More than Meets the Eye: The Chiriaco Collection, RG 117

Contributed by Anna L. Humphries.

The Wiregrass Archives is home to many mysteries. The Americo C. Chiriaco collection is one, but using rhetorical analysis and literary history to consider the collection offers a new angle for determining a possible explanation.

Amerigo C. Chiriaco compiled a curious collection of lists that now live at The Wiregrass Archives. Chiriaco was born in 1930 and worked for the International Trade Commission. He travelled extensively for work and kept notebook journals of his travels. He eventually retired to Slocomb, AL where he lived until his death in 2003 which led to the procurement of his collection by the Wiregrass Archives in 2004.

chiriaco_cover_closeup
Chiriaco notebook cover close-up. Box 1, file 31.

Chiriaco’s journals are interesting because of their seemingly bizarre contents. One might expect to find travel memorabilia and journal entries on personal experiences. Instead, he filled his spiral bound notebooks with meticulous hand-written rows and columns of plants, animals, restaurants, historical sites, sites of interests, and indigenous people along the routes he travelled.  Chiriaco organized the notebooks by region or country, and constructed his lists in alphabetical order. Along with the notebooks on locations of interest, there are reference notes on correlations with highway maps and tourist guides, some of which were also donated with the collection, others of which have been lost.

What was Chiriaco’s motive for compiling all of this information? These are not To Do lists or historical records. There is no obvious purpose for them, yet he spent years creating them. Although these lists seem to be an unsolvable mystery, the answer may lie in the history of literature.

chiriaco_pg1_closeup
Close-up of first page of Chiriaco notebook. Box 1, file 31.

Strange lists have been found dating back to the third century B.C. and form an ancient genre of literature called “paradoxography.” It has been found in Aristotle’s History of Animals, Pliny the Elder’s Natural History, The Geography of Strabo, Herodotus’s Histories, and catalogues composed by Hesiod. Scholars consider paradoxography in ancient writing to be a preface to science as we know it. The lists of unbelievable animals and people found in new lands and of strange and inexpiable occurrences were modeled after an Aristotelian style of the study of biology. James S. Romm offers explains the purpose of list-making in his The Edges of the Earth in Ancient Thought. Romm writes:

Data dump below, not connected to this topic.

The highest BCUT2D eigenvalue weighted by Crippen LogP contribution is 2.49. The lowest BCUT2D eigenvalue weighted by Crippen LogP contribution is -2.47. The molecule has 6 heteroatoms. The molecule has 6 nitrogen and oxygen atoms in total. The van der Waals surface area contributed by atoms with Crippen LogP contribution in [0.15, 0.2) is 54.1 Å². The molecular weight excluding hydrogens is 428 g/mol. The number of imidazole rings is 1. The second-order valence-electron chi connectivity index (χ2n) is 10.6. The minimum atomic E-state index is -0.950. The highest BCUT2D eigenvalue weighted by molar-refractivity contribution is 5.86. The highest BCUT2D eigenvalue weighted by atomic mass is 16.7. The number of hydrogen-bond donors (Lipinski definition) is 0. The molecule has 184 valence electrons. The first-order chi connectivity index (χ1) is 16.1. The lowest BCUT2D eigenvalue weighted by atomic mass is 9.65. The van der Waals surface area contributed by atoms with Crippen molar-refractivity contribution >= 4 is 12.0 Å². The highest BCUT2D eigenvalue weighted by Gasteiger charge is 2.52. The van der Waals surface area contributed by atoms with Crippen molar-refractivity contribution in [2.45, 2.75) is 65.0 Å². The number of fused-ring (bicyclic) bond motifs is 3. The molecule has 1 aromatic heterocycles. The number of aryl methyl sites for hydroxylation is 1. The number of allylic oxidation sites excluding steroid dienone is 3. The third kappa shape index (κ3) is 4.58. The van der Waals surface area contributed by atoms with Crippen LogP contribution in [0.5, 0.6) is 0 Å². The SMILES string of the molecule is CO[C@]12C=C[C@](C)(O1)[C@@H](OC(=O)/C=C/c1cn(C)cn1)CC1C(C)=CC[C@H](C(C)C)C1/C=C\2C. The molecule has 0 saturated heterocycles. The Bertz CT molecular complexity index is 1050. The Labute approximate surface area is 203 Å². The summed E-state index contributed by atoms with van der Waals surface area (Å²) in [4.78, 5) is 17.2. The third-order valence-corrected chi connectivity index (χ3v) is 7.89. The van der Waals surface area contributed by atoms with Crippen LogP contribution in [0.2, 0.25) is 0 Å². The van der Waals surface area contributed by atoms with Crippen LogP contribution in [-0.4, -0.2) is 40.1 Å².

The rhetorical strategy behind such catalogues can be analyzed at a number of levels. First the matter-of-fact tone of the catalogue helps balance the exoticism of the wonders themselves: The insistence on spare linguistic structures such as the simple assertion of existence, “there is,” creates a veneer of clinical, dispassionate inquiry. Furthermore, the frequent citation of sources which typifies this kind of writing also helps bolster authority- or at least it relieves the author himself, and thereby his audience, of responsibility for assessing the truth…The cataloguer of wonders typically crowds his data into linguistic aggregates rather than distinct units: prolix, hyperextended sentences, or rapid-fire series of clauses. The proliferation of data dislocates its readers and overwhelms their ability to separate true from false, in effect forcing them to “swallow” whole that which would seem incredible if presented piece meal (92-93).

While Chiriaco’s reasoning for compiling his journals is unknown, he shares much with ancient paradoxographers. His writing is related to his travels. He creates a sense of authority by listing detailed esoteric information from economic production to fungi taxonomy. His journals were mostly composed before the internet was widely accessible. Was he striving to create all-inclusive encyclopedias of the world, or was he an aspiring travel book author?  His collection requires more examination, and paradoxography might offer one key to unlocking its mystery.

Discover the Chiriaco Collection online finding aid at

http://www.troy.edu/wiregrassarchives/inventories/117.html

The author, Anna L. Humphries, is a Troy University Dothan Campus graduate who is hard at work on her Master’s degree in English at University of Tennessee — Chattanooga.

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